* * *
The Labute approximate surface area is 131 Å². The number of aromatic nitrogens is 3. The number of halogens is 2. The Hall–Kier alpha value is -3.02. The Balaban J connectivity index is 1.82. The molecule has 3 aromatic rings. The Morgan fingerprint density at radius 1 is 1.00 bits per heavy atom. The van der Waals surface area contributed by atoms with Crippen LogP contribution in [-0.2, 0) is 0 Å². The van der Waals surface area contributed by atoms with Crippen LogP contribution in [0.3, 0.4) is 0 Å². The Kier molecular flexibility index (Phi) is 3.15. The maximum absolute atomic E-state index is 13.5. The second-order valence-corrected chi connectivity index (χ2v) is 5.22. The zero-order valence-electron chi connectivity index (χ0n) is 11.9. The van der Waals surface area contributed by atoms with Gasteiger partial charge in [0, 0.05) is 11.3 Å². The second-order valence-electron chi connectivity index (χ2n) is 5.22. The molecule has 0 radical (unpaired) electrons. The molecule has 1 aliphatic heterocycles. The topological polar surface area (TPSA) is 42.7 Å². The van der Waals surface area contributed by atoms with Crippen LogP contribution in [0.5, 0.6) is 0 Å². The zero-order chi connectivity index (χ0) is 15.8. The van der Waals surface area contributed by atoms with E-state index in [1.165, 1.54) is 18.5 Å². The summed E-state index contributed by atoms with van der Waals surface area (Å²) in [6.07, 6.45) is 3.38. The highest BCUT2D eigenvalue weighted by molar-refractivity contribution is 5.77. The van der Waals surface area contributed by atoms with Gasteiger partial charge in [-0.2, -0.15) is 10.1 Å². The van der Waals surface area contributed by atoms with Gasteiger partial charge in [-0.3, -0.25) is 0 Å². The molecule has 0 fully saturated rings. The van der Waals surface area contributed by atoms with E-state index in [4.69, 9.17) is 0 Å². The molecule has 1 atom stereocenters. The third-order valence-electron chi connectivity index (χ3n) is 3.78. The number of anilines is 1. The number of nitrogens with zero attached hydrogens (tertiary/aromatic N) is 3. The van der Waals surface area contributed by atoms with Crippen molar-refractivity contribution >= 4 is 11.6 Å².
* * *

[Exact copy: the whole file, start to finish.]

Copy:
The Labute approximate surface area is 131 Å². The number of aromatic nitrogens is 3. The number of halogens is 2. The Hall–Kier alpha value is -3.02. The Balaban J connectivity index is 1.82. The molecule has 3 aromatic rings. The Morgan fingerprint density at radius 1 is 1.00 bits per heavy atom. The van der Waals surface area contributed by atoms with Crippen LogP contribution in [-0.2, 0) is 0 Å². The van der Waals surface area contributed by atoms with Crippen LogP contribution in [0.3, 0.4) is 0 Å². The Kier molecular flexibility index (Phi) is 3.15. The maximum absolute atomic E-state index is 13.5. The second-order valence-corrected chi connectivity index (χ2v) is 5.22. The zero-order valence-electron chi connectivity index (χ0n) is 11.9. The van der Waals surface area contributed by atoms with Gasteiger partial charge in [0, 0.05) is 11.3 Å². The second-order valence-electron chi connectivity index (χ2n) is 5.22. The molecule has 0 radical (unpaired) electrons. The molecule has 1 aliphatic heterocycles. The topological polar surface area (TPSA) is 42.7 Å². The van der Waals surface area contributed by atoms with Crippen LogP contribution in [0.5, 0.6) is 0 Å². The zero-order chi connectivity index (χ0) is 15.8. The van der Waals surface area contributed by atoms with E-state index in [1.165, 1.54) is 18.5 Å². The summed E-state index contributed by atoms with van der Waals surface area (Å²) in [6.07, 6.45) is 3.38. The highest BCUT2D eigenvalue weighted by molar-refractivity contribution is 5.77. The van der Waals surface area contributed by atoms with Gasteiger partial charge in [-0.2, -0.15) is 10.1 Å². The van der Waals surface area contributed by atoms with Gasteiger partial charge in [-0.3, -0.25) is 0 Å². The molecule has 0 fully saturated rings. The van der Waals surface area contributed by atoms with E-state index in [4.69, 9.17) is 0 Å². The molecule has 1 atom stereocenters. The third-order valence-electron chi connectivity index (χ3n) is 3.78. The number of anilines is 1. The number of nitrogens with zero attached hydrogens (tertiary/aromatic N) is 3. The van der Waals surface area contributed by atoms with Crippen molar-refractivity contribution >= 4 is 11.6 Å².